A Baccalaureate Weekend Program: Teaching/Learning Strategies

Tuesday, 10 November 2015: 10:20 AM

Susan Chaney, EdD, RN, FNP-C, FAANP
Susan Sheriff, PhD, RN, CNE
College of Nursing, Texas Woman's University, Dallas, TX, USA

One of the most pressing problems facing health care today is the current and future nursing shortage. Texas Woman's University (TWU) has developed a model to reinvent nursing education through offering baccalaureate nursing education via a weekend/online program to individuals who already have earned a non-nursing baccalaureate degree. The innovative partnership between TWU and the hospital practice partners offers a six semester (including summers) upper division nursing program to individuals with a baccalaureate degree in another discipline.  All didactic courses are offered via distance education with 100% of course content online.  Clinical nursing courses are offered on weekends and the TWU nursing professors teach the didactic portion of the course on Friday evenings. Clinical experiences are offered at the partnership hospitals on Saturdays and Sundays with nurses functioning as clinical associates to preceptor the students.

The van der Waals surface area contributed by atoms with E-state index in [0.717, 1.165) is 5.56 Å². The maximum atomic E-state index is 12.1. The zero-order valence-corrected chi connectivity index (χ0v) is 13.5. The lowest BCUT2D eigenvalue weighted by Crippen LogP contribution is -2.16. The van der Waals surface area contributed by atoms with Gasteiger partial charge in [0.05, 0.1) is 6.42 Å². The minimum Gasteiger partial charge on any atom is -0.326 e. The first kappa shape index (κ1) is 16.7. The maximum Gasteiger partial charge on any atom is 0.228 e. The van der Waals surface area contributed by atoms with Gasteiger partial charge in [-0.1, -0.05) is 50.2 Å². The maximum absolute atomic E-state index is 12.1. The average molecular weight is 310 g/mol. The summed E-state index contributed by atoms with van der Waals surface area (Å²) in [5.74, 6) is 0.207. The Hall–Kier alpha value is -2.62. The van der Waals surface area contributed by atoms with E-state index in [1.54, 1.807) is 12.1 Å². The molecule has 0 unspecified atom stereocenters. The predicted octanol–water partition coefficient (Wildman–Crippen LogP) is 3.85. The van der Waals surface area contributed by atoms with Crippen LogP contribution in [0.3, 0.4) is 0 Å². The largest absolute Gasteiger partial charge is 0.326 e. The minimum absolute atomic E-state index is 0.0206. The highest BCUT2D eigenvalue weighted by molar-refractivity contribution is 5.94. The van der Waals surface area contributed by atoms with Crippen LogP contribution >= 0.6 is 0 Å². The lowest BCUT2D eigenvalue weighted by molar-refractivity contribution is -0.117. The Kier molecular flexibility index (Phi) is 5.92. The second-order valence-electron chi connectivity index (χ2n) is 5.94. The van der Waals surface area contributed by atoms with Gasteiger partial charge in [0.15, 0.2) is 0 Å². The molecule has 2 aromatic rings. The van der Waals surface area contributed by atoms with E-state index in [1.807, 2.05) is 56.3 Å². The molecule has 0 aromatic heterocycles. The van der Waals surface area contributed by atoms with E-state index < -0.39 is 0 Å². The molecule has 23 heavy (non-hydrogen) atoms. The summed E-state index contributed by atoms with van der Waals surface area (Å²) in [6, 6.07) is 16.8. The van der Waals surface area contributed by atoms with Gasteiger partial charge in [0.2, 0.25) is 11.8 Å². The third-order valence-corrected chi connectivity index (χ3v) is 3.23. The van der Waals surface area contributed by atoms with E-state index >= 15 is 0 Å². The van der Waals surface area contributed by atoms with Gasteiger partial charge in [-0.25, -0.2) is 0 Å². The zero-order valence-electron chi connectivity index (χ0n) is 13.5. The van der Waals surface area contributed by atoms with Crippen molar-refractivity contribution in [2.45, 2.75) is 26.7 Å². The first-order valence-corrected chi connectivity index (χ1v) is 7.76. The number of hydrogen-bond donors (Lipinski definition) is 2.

The goals of this project were to increase the number of registered nurses available for employment in Texas. The Texas Higher Education Coordinating Board awarded TWU $330,000 to implement this new program.  Twenty students were admitted in May 2008 and completed the Weekend/Online Nursing Program May 2010. The program was further expanded when TWU received a $744,422 Health Resources and Service Administration (HRSA) grant to expand the program over three years from 7/1/2010 through 6/30/2013. A one-year extension was given so that the program ended June 30, 2014. There were a total of 77 graduates from the program and currently 31 new students are beginning the program September (fall) 2014. The program is now funded by Texas Woman's University (TWU).   

This project offers three unique purposes for the future of nursing education:

  1. Create and implement an innovative model for undergraduate nursing education through distance education and weekend scheduling to increase nursing school enrollment with emphasis on recruitment of racial and ethnic minority students and students from underserved areas.

  2. Develop partnerships between a nursing program and health care organizations that would provide nursing students opportunities to serve vulnerable underserved populations in the clinical setting.

  3. Provide didactic nursing courses 100% online and schedule clinical experiences on weekends to extend educational opportunities for disadvantaged, unemployed, and underemployed citizens to achieve a baccalaureate nursing degree.